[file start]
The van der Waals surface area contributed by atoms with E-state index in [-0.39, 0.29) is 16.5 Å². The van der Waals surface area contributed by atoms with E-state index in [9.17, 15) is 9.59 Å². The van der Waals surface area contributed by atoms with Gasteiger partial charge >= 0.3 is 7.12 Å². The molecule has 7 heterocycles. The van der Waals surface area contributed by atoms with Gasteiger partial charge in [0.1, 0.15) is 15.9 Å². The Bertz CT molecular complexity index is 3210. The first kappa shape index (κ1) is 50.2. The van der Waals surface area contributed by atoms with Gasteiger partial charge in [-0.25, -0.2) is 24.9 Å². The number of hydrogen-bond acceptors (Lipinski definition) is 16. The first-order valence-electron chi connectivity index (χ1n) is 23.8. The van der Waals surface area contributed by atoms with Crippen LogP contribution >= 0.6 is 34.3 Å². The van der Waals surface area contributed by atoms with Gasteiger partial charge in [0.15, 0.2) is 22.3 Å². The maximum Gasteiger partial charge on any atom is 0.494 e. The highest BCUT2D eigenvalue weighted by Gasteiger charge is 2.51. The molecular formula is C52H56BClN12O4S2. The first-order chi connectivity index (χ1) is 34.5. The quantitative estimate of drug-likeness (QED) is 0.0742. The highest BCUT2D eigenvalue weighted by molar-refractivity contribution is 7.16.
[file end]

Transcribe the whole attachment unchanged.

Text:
The van der Waals surface area contributed by atoms with E-state index in [-0.39, 0.29) is 16.5 Å². The van der Waals surface area contributed by atoms with E-state index in [9.17, 15) is 9.59 Å². The van der Waals surface area contributed by atoms with Gasteiger partial charge >= 0.3 is 7.12 Å². The molecule has 7 heterocycles. The van der Waals surface area contributed by atoms with Gasteiger partial charge in [0.1, 0.15) is 15.9 Å². The Bertz CT molecular complexity index is 3210. The first kappa shape index (κ1) is 50.2. The van der Waals surface area contributed by atoms with Gasteiger partial charge in [-0.25, -0.2) is 24.9 Å². The number of hydrogen-bond acceptors (Lipinski definition) is 16. The first-order valence-electron chi connectivity index (χ1n) is 23.8. The van der Waals surface area contributed by atoms with Crippen LogP contribution >= 0.6 is 34.3 Å². The van der Waals surface area contributed by atoms with Gasteiger partial charge in [0.15, 0.2) is 22.3 Å². The maximum Gasteiger partial charge on any atom is 0.494 e. The highest BCUT2D eigenvalue weighted by Gasteiger charge is 2.51. The molecular formula is C52H56BClN12O4S2. The first-order chi connectivity index (χ1) is 34.5. The quantitative estimate of drug-likeness (QED) is 0.0742. The highest BCUT2D eigenvalue weighted by molar-refractivity contribution is 7.16.